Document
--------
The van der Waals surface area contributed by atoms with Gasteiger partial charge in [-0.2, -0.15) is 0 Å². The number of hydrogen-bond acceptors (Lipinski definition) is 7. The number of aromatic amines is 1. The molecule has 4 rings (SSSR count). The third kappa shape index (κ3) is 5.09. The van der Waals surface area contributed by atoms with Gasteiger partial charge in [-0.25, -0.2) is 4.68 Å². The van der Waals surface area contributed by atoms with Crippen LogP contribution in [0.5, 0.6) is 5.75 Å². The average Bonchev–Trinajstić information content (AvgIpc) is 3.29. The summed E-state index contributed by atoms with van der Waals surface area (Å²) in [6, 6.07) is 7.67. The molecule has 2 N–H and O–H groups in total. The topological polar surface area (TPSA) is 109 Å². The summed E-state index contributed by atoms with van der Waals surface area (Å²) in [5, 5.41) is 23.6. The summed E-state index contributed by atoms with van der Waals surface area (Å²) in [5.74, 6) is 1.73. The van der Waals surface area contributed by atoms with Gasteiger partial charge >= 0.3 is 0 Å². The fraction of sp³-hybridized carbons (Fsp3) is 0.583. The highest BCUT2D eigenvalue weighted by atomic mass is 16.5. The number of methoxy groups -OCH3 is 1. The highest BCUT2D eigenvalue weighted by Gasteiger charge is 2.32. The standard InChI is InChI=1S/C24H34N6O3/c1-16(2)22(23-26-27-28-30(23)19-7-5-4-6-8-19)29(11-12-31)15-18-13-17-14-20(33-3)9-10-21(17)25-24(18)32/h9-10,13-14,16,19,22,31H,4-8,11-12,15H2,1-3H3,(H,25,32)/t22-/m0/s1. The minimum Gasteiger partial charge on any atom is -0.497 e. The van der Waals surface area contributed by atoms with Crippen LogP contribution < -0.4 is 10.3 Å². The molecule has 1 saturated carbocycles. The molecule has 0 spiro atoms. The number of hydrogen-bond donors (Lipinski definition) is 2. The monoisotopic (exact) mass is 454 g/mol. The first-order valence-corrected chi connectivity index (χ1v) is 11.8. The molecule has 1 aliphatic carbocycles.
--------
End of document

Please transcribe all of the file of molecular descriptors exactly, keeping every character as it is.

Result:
The van der Waals surface area contributed by atoms with Gasteiger partial charge in [-0.2, -0.15) is 0 Å². The number of hydrogen-bond acceptors (Lipinski definition) is 7. The number of aromatic amines is 1. The molecule has 4 rings (SSSR count). The third kappa shape index (κ3) is 5.09. The van der Waals surface area contributed by atoms with Gasteiger partial charge in [-0.25, -0.2) is 4.68 Å². The van der Waals surface area contributed by atoms with Crippen LogP contribution in [0.5, 0.6) is 5.75 Å². The average Bonchev–Trinajstić information content (AvgIpc) is 3.29. The summed E-state index contributed by atoms with van der Waals surface area (Å²) in [6, 6.07) is 7.67. The molecule has 2 N–H and O–H groups in total. The topological polar surface area (TPSA) is 109 Å². The summed E-state index contributed by atoms with van der Waals surface area (Å²) in [5, 5.41) is 23.6. The summed E-state index contributed by atoms with van der Waals surface area (Å²) in [5.74, 6) is 1.73. The van der Waals surface area contributed by atoms with Gasteiger partial charge >= 0.3 is 0 Å². The fraction of sp³-hybridized carbons (Fsp3) is 0.583. The highest BCUT2D eigenvalue weighted by atomic mass is 16.5. The number of methoxy groups -OCH3 is 1. The highest BCUT2D eigenvalue weighted by Gasteiger charge is 2.32. The standard InChI is InChI=1S/C24H34N6O3/c1-16(2)22(23-26-27-28-30(23)19-7-5-4-6-8-19)29(11-12-31)15-18-13-17-14-20(33-3)9-10-21(17)25-24(18)32/h9-10,13-14,16,19,22,31H,4-8,11-12,15H2,1-3H3,(H,25,32)/t22-/m0/s1. The minimum Gasteiger partial charge on any atom is -0.497 e. The van der Waals surface area contributed by atoms with Crippen LogP contribution < -0.4 is 10.3 Å². The molecule has 1 saturated carbocycles. The molecule has 0 spiro atoms. The number of hydrogen-bond donors (Lipinski definition) is 2. The monoisotopic (exact) mass is 454 g/mol. The first-order valence-corrected chi connectivity index (χ1v) is 11.8. The molecule has 1 aliphatic carbocycles.